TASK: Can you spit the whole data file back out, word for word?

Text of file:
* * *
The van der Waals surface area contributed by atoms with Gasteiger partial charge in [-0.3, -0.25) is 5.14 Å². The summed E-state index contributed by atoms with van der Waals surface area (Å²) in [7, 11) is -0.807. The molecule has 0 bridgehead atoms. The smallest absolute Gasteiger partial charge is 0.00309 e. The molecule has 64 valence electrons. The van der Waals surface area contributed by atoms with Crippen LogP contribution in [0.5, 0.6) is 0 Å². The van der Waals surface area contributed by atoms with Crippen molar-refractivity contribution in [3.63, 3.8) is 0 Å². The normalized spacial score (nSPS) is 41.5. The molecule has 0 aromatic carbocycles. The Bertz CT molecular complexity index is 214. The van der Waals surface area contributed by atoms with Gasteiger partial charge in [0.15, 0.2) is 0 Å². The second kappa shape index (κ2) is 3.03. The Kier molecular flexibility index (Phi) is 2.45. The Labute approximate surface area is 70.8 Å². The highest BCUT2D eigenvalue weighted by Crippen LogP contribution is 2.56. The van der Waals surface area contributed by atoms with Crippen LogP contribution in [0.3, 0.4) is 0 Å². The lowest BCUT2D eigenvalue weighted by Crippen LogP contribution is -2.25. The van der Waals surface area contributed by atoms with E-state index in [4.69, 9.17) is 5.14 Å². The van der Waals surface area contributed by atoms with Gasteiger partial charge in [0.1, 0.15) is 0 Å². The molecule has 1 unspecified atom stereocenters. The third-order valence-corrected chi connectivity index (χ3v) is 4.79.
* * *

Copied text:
The van der Waals surface area contributed by atoms with Gasteiger partial charge in [-0.3, -0.25) is 5.14 Å². The summed E-state index contributed by atoms with van der Waals surface area (Å²) in [7, 11) is -0.807. The molecule has 0 bridgehead atoms. The smallest absolute Gasteiger partial charge is 0.00309 e. The molecule has 64 valence electrons. The van der Waals surface area contributed by atoms with Crippen LogP contribution in [0.5, 0.6) is 0 Å². The van der Waals surface area contributed by atoms with Crippen molar-refractivity contribution in [3.63, 3.8) is 0 Å². The normalized spacial score (nSPS) is 41.5. The molecule has 0 aromatic carbocycles. The Bertz CT molecular complexity index is 214. The van der Waals surface area contributed by atoms with Gasteiger partial charge in [0.15, 0.2) is 0 Å². The second kappa shape index (κ2) is 3.03. The Kier molecular flexibility index (Phi) is 2.45. The Labute approximate surface area is 70.8 Å². The highest BCUT2D eigenvalue weighted by Crippen LogP contribution is 2.56. The van der Waals surface area contributed by atoms with Crippen LogP contribution in [0.3, 0.4) is 0 Å². The lowest BCUT2D eigenvalue weighted by Crippen LogP contribution is -2.25. The van der Waals surface area contributed by atoms with E-state index in [4.69, 9.17) is 5.14 Å². The van der Waals surface area contributed by atoms with Gasteiger partial charge in [0.1, 0.15) is 0 Å². The molecule has 1 unspecified atom stereocenters. The third-order valence-corrected chi connectivity index (χ3v) is 4.79.